Ongoing Debate Over The Location Of Vinegar Hill
Vinegar Hill was not a formal location in 1804. The battle between the rebels and the soldiers became commonly known as the "Battle of Vinegar Hill" after the Irish battle in 1798. Common usage of the name Vinegar Hill began to appear in the 1810's and 1830's in the Rouse Hill area. But there is no formal Vinegar Hill on a map.
The road the rebels and soldiers travelled in 1804 was the Hawkesbury Road. This is the modern day four lane highway from Seven Hills roundabout, down Old Windsor Road and along Windsor Road. There have been competing thoughts for the location of Vinegar Hill. Originally it was thought to be Rouse Hill but Australian Historian George Mackanass challenged this in the 1950's. Marking the location of Vinegar Hill as the crossroads between Windsor Road and Schofields Road. In the 1980's several other local historians came to the same conclusion as did the NSW Commissioner for the Department of Planning and the Environment in 1982.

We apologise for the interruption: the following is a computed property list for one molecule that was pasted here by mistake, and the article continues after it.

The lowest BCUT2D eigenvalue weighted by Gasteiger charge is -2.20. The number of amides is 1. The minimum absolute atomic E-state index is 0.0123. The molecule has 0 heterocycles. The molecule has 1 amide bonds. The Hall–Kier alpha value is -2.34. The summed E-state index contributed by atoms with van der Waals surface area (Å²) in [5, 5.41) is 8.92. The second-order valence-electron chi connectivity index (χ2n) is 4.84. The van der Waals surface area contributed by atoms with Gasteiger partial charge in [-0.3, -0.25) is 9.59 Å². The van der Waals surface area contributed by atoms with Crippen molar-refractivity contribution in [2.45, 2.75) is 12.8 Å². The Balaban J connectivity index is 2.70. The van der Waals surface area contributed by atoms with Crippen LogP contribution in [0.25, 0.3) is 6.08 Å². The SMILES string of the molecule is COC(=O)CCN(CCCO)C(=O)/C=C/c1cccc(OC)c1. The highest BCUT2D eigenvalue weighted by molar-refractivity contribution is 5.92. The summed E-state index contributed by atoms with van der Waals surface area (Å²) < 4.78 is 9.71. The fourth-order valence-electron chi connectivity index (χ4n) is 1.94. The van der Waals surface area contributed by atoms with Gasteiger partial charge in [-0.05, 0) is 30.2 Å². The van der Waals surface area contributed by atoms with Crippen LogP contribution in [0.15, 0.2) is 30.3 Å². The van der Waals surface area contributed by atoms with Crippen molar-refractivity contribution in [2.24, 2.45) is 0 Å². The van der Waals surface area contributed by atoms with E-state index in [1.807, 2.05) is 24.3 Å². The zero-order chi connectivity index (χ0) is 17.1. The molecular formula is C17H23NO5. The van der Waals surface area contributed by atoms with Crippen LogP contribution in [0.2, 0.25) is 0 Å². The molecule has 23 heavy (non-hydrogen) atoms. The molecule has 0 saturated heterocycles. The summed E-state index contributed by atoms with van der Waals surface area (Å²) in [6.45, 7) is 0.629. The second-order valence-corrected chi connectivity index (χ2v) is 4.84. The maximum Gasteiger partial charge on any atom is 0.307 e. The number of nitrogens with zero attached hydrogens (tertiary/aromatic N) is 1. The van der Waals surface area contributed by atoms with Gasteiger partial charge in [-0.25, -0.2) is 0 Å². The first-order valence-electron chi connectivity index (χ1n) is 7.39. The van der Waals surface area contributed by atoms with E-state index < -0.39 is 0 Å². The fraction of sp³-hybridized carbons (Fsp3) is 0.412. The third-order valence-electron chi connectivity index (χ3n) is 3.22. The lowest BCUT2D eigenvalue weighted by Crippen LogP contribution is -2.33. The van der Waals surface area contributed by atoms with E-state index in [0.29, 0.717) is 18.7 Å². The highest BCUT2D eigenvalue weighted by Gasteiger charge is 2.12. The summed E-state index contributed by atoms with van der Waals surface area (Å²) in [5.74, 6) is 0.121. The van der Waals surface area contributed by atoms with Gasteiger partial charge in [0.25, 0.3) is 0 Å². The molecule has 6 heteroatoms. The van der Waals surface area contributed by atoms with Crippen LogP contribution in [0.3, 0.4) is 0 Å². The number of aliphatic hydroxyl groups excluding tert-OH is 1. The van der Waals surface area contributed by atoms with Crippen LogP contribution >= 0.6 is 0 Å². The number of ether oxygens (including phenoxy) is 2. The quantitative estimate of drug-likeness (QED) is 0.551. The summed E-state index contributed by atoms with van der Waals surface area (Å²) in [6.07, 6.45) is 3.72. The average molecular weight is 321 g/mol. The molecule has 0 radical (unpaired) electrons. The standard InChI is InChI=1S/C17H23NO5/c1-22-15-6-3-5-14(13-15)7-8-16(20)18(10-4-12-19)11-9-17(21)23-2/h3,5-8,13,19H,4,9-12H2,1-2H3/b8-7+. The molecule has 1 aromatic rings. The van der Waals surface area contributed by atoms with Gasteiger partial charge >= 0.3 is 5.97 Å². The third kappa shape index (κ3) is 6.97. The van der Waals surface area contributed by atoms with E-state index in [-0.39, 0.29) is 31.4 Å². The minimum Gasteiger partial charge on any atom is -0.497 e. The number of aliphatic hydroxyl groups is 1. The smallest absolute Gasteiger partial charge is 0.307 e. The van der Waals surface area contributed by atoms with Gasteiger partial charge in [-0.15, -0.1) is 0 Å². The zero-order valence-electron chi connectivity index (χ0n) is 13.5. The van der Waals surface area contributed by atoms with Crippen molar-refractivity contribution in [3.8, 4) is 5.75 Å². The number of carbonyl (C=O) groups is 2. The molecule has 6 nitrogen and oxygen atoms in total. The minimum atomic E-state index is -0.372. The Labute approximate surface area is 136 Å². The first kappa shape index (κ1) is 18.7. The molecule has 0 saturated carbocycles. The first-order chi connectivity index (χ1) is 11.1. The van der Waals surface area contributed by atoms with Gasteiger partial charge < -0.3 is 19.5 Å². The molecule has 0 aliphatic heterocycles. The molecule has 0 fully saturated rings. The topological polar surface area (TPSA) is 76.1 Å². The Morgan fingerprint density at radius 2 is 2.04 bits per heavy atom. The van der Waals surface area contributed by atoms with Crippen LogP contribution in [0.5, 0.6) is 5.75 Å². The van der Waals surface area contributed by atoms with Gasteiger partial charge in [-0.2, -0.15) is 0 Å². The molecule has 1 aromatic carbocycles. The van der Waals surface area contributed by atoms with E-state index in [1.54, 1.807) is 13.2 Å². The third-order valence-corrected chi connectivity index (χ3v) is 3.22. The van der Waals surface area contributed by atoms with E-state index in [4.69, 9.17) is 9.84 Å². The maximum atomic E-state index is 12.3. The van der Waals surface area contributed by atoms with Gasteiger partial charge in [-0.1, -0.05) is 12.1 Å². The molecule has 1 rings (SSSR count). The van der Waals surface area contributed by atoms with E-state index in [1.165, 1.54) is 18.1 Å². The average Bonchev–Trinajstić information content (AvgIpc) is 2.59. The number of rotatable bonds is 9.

Lynette Ramsay Silver points to the letter of Major Johnston which talks of his troops turning at the 'Government Stock Fence' to the second hill from Half Way Pond. By her reckoning the Government Stock Fence is where Old Windsor Road and Windsor Road meet today and Old Ponds Creek is known today as Second Ponds Creek. To Silver the location of the battle is approximately at the crossroads of Schofields Road and Windsor Road. Silver writes;
The area occupied by Castlebrook Lawn Cemetery satisfies the criteria in every respect.In 1988 a sculpture commemorating the battle was dedicated at Castlebrook Lawn Cemetery by former Australian Prime Minister Gough Whitlam